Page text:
It was just the beginning of her volunteer life in the Village. Her community service today not only includes her work with the BBC, but she is also the treasurer of the Greenwich Village Block Associations, of which her group was a founding member.
Donaldson is also the treasurer and a patrol leader for the Christopher St. Patrol, which works with the Guardian Angels to keep an eye on the area from Seventh Ave. South to the Hudson River. And she currently serves as acting chairperson of The Caring Community, a group that raises money for and operates four local senior centers.
There’s still more. She and her association are responsible for the installation of historic plaques on any property worthy of historic designation; she helps write and publish a neighborhood newsletter; and is behind various beautification projects that add to the picturesque look and feel of the community.
Donaldson said that one of her most challenging volunteer efforts to date has been the replacement of many of the unattractive aluminum “cobra head” lampposts with historic reproductions of the old, cast-iron Bishop’s Crook lampposts that adorn Greenwich Village’s streets.
“I actually bought them and dealt with all the city agencies to have them put in,” she said. “I started this project through the Greenwich Village Block Associations in 1999, and it took until 2004 to finish it.”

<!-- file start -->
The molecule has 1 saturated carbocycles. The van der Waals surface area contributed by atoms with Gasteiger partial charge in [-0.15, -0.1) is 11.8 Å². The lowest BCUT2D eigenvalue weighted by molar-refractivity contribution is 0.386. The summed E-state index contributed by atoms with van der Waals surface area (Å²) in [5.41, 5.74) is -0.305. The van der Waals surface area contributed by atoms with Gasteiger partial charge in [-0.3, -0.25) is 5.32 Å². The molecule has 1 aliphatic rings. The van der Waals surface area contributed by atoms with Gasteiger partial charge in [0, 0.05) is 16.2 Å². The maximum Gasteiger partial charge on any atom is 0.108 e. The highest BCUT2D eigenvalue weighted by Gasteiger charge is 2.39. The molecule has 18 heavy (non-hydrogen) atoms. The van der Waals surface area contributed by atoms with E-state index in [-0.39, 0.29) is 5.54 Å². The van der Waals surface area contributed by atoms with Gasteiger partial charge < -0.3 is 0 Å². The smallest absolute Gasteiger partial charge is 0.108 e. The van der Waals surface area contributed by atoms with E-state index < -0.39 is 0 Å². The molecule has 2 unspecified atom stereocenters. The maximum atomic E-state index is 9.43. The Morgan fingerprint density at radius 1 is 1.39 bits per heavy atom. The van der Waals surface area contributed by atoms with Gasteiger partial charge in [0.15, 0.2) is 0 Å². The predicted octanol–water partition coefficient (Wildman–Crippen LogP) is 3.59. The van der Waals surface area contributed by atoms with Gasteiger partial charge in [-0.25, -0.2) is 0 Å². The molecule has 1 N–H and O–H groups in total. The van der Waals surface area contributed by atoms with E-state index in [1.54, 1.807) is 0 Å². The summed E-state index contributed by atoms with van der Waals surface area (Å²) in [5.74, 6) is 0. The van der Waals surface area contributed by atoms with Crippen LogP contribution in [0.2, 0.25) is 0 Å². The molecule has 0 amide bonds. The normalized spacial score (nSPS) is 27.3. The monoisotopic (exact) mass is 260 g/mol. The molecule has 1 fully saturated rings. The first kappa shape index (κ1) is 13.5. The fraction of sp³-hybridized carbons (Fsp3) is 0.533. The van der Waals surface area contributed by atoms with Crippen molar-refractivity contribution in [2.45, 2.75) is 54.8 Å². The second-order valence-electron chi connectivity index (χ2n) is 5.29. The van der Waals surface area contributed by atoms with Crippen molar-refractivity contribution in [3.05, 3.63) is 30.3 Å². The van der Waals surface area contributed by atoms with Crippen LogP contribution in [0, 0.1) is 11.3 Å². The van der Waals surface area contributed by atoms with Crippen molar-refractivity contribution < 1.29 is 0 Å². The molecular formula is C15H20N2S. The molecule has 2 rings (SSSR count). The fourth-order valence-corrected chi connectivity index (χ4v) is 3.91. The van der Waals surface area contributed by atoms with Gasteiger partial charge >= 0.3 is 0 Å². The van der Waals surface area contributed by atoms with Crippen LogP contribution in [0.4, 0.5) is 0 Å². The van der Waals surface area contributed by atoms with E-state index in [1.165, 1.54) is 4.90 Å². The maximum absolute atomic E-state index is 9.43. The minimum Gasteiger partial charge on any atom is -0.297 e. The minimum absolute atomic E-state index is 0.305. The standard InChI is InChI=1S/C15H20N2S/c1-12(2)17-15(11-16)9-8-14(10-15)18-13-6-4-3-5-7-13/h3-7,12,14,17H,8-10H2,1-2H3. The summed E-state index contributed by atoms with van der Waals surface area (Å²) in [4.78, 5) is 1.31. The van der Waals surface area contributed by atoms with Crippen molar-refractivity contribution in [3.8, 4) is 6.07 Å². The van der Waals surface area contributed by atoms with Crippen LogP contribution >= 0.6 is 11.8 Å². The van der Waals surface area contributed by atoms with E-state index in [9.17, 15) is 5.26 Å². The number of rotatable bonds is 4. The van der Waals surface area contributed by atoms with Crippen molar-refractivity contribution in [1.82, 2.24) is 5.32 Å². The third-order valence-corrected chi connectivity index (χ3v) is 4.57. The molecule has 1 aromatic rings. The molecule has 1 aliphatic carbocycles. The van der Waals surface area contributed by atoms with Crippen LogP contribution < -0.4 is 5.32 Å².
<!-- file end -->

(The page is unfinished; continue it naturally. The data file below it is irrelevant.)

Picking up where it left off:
Donaldson not only initiated that project, but almost single-handedly nudged it along. She organized and led house tours to help pay for the streetlamps, got a local restaurant to sponsor a benefit for the project, and even convinced the city to come up with some matching grants.
But why lampposts?
“To me, beautification is the key to a livable community,” Donaldson said. “That’s why I spend a lot of time with tree guards, trees, flowers and graffiti removal. I just think that if you have a neighborhood that looks inviting, people will respect it.”
As if all this isn’t enough to keep her busy, Donaldson is also actively involved in the planning of the neighborhood’s annual street fair. Over the years, the street fair has raised more than $400,000, with much of the funds going to help various community organizations and to help finance local improvement projects.
Donaldson also helps to plan and coordinate the annual Hudson River Boat Ride; hosts a yearly neighborhood Christmas and Chanukah party for kids and adults; and, through her organization, also reaches out to other sections of Greenwich Village to help them start block associations such as the one she heads.